Lower leg muscle structure and function are altered in long-distance runners with medial tibial stress syndrome: a case control study

Review written by Dr Melinda Smith info

Key Points

  1. Leg muscle structure and function was compared in long-distance runners with and without medial tibial stress syndrome (MTSS).
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Medial tibial stress syndrome (MTSS) is one of the most common running-related musculoskeletal injuries with high incidence (9.4%) and prevalence (9.1%) reported in runners (1). Understanding modifiable intrinsic (and extrinsic) factors that may contribute to MTSS symptoms is important for the development of effective prevention and management.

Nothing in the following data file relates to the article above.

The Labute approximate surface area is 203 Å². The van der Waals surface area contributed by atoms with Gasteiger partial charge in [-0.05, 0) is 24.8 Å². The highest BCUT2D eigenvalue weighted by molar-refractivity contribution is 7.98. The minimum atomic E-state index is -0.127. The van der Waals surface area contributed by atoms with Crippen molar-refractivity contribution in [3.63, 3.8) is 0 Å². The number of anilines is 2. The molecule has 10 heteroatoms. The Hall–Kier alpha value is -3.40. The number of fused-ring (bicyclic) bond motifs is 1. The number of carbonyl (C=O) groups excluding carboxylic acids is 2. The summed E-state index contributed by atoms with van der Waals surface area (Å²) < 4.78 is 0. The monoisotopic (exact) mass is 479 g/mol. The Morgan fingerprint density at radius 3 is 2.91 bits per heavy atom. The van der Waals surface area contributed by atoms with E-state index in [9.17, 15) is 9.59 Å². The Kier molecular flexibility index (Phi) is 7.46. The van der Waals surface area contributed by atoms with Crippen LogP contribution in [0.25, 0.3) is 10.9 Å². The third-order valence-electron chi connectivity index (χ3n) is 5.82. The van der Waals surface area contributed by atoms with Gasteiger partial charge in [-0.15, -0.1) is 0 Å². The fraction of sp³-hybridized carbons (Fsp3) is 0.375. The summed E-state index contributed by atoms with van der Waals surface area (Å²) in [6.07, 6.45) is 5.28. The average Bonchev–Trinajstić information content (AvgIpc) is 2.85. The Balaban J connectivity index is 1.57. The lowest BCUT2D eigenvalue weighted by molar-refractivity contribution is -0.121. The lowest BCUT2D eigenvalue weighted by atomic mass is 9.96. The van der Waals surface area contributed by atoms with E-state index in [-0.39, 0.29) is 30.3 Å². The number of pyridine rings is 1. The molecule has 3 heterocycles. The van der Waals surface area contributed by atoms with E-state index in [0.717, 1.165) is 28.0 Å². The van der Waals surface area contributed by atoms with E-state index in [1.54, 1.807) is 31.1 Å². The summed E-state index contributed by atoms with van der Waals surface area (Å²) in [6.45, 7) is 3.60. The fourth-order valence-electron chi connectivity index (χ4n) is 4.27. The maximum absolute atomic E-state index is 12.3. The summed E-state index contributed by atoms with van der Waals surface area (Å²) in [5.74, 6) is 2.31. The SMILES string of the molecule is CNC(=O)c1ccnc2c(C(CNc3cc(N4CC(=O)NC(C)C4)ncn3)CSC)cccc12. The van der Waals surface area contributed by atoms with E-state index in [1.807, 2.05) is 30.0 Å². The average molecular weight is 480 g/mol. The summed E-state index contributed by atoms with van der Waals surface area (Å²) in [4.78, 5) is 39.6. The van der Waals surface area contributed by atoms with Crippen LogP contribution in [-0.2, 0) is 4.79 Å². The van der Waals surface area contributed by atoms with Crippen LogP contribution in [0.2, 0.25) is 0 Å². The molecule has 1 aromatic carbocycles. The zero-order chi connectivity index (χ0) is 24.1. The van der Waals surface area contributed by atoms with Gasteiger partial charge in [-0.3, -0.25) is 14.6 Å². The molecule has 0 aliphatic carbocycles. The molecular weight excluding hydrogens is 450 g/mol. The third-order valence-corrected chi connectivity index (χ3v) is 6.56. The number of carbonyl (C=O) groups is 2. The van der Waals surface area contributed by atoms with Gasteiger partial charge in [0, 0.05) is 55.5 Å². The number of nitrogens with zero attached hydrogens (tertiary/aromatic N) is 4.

This study aimed to determine whether long-distance runners with MTSS displayed differences in lower leg muscle structure and function compared to matched asymptomatic runners.

Medial tibial stress syndrome has high incidence (9.4%) and prevalence (9.1%) in runners.
Addressing deficits in leg muscle strength and endurance is also likely to be important for runners with MTSS as they progress their training loads.


11 runners with MTSS were matched on sex, age, height, body mass, weekly running training distance and limb dominance with 11 asymptomatic (control) runners. Nine participants had bilateral symptoms and so analysis was conducted on 20 symptomatic MTSS limbs and

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